How to Plant Roses - Getting a Good Start

in Rose

Many of us dream about having a rose garden, full of lovely, flowering roses spreading that lovely rose scent throughout your garden. But it is easy to get disappointed; you buy the rose in the plant shop, standing beneath a picture full of promise. But in your private garden it never becomes the rose of your dreams.

The most important thing to get right is how you go about planting your roses. It is not as easy as to just dig a hole in the ground, put the rose in it and then shovel the dirt back into the hole. Roses are picky, but if you fulfill their demands they will reward you many times over.

First, make sure the rose you buy looks healthy. Fresh green leaves, several sprouts coming from the root and no signs of any plant disease. If you buy a bare rooted plant make sure it is damp and has not dried out, risk is the roots have taken serious damage if that has happened.

Second, dig a large hole, at least 60 centimeters wide and deep. Then fill the hole with soil specially prepared for roses. This means soil that contains a lot of organic matter, clay and preferably coarse sand or gravel. The organic matter is for nutrition and structure, the clay for keeping the soil damp, and the coarse sand or gravel for drainage. The worst enemy during winter is soil that is too wet, so drainage is really important.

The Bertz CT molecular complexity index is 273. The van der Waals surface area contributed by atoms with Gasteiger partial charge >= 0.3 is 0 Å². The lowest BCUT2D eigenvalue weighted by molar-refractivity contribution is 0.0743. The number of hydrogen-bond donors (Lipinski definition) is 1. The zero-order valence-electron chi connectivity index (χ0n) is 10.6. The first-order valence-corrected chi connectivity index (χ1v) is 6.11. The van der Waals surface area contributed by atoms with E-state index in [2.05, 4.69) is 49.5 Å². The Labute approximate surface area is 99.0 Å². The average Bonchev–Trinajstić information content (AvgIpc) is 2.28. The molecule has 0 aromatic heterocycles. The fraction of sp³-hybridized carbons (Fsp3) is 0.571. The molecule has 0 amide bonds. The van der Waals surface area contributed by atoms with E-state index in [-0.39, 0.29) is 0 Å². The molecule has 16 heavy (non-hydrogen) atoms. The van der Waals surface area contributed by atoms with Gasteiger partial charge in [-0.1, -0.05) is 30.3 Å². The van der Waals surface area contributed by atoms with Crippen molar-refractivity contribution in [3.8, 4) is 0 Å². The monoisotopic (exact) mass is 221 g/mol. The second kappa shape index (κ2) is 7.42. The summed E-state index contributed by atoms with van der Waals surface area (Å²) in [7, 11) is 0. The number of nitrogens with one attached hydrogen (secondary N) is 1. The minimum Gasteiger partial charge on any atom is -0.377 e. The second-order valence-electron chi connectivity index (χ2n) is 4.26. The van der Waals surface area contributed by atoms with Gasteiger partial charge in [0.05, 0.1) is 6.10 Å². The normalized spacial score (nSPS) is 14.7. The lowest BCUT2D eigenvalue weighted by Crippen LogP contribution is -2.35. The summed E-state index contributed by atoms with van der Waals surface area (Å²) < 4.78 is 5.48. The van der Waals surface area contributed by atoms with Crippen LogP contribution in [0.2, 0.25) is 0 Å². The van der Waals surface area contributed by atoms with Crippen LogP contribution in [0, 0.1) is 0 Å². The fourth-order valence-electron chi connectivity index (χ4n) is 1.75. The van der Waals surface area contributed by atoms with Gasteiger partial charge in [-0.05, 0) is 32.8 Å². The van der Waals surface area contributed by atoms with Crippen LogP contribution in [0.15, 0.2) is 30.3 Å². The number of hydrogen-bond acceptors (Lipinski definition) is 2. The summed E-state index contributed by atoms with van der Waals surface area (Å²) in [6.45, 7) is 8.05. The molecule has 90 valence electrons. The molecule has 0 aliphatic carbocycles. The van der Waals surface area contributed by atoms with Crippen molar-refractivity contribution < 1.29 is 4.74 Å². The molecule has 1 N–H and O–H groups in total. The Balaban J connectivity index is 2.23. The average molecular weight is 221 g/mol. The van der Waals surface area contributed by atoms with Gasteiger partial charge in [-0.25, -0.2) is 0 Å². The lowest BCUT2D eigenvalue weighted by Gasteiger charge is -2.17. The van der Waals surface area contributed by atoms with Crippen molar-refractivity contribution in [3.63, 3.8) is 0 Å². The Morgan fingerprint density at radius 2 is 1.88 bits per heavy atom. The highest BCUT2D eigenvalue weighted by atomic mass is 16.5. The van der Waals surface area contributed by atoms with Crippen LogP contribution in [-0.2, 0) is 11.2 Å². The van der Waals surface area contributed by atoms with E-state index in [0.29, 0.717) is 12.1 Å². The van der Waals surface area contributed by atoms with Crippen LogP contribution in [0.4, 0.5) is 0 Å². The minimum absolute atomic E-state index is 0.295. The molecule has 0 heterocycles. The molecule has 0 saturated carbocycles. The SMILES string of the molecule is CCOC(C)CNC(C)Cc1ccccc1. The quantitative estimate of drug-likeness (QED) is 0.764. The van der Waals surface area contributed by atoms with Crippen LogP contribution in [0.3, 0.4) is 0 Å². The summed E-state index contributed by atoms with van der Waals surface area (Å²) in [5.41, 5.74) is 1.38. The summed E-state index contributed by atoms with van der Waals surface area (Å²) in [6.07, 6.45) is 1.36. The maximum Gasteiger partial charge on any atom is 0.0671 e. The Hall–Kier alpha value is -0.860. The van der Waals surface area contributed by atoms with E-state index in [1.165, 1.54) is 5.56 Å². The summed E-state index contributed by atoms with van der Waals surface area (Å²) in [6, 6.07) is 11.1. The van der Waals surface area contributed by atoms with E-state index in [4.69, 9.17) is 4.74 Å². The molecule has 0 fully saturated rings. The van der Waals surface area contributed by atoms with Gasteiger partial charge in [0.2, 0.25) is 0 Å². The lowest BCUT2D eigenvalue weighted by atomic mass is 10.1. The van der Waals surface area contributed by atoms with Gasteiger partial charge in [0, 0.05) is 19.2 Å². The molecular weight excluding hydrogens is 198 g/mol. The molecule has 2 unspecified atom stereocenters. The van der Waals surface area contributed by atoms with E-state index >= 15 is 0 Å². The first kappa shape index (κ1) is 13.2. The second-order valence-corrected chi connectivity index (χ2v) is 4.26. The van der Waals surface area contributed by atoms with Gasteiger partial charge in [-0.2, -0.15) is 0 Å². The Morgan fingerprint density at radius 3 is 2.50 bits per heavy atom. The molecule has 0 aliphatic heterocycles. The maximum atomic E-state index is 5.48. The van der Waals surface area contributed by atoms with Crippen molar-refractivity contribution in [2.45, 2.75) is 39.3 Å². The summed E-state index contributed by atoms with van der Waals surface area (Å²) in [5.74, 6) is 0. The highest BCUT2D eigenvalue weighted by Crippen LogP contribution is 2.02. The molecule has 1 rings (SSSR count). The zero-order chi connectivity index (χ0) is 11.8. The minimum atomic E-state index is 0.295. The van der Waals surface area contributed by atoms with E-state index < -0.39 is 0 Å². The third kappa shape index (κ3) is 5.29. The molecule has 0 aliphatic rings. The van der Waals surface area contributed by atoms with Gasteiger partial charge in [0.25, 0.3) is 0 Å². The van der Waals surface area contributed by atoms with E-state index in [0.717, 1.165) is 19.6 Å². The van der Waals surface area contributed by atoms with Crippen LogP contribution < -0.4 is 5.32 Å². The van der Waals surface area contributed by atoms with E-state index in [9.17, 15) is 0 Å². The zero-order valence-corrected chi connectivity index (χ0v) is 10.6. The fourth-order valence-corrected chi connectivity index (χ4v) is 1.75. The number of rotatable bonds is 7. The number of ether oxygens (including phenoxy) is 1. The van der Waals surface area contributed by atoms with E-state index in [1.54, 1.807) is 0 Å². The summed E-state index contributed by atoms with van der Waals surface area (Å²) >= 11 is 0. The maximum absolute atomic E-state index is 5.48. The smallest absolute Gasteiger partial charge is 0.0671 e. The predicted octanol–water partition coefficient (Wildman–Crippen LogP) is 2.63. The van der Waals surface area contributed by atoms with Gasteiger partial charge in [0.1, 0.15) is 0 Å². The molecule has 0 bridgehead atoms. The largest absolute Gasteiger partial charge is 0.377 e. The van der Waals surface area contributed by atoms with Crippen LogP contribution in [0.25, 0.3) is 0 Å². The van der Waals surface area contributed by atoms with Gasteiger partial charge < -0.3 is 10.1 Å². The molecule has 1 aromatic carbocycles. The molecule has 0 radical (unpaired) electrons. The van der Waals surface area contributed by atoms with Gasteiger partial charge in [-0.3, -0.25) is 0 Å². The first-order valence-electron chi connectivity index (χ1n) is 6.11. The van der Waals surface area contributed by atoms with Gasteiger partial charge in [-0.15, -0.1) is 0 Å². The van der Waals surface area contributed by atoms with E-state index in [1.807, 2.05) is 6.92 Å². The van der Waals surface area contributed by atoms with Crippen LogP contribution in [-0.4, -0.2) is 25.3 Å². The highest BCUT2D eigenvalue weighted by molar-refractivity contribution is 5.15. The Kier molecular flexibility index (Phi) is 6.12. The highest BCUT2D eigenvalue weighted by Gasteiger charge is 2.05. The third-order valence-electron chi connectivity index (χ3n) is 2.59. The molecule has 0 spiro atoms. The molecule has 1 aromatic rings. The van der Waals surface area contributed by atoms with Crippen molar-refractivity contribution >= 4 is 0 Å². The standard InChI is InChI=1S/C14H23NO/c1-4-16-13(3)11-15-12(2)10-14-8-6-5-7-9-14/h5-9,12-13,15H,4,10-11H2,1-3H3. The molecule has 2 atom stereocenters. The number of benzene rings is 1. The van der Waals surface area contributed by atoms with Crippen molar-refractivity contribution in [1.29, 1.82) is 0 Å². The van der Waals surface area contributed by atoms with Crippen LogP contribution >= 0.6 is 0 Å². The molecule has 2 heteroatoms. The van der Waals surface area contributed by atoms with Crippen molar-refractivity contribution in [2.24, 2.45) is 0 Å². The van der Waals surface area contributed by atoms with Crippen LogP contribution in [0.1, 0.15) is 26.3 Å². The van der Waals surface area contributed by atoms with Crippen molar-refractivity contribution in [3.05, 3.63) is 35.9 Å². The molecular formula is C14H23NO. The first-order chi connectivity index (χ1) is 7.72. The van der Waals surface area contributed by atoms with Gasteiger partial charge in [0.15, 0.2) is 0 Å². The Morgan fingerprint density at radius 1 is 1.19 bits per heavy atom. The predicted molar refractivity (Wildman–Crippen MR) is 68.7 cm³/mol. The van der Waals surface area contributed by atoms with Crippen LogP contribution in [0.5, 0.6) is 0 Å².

Third, before you plant the rose, drown the root system in a bucket of water for a while, this goes for bare rooted plants as well as potted plants. When you put the rose in the pit, make sure that the "eye" lands about 10 centimeters below the surface of the soil. The eye is where the rose is inoculated. If this lands to shallow risk is the root onto which the rose has been inoculated starts to sprout.

Before you fill the hole completely, water lavishly: fill the hole with water, let it sink and then fill it again. After the second time you can put the rest of the soil in. Let the surface around the rose become somewhat lower than the ground around it, that makes it much easier to water as the water will not stream away put trickle down where you want it, to the roots of the rose.

Author Box
Katrin Brandberg has 1 articles online

Katrin Brandberg is a trained biologist with a keen interest in gardening. She has a small but flourishing garden of her own, where roses such as David Austin's "Constance Spry" thrives. And of course, her garden is organic!

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How to Plant Roses - Getting a Good Start

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This article was published on 2010/03/31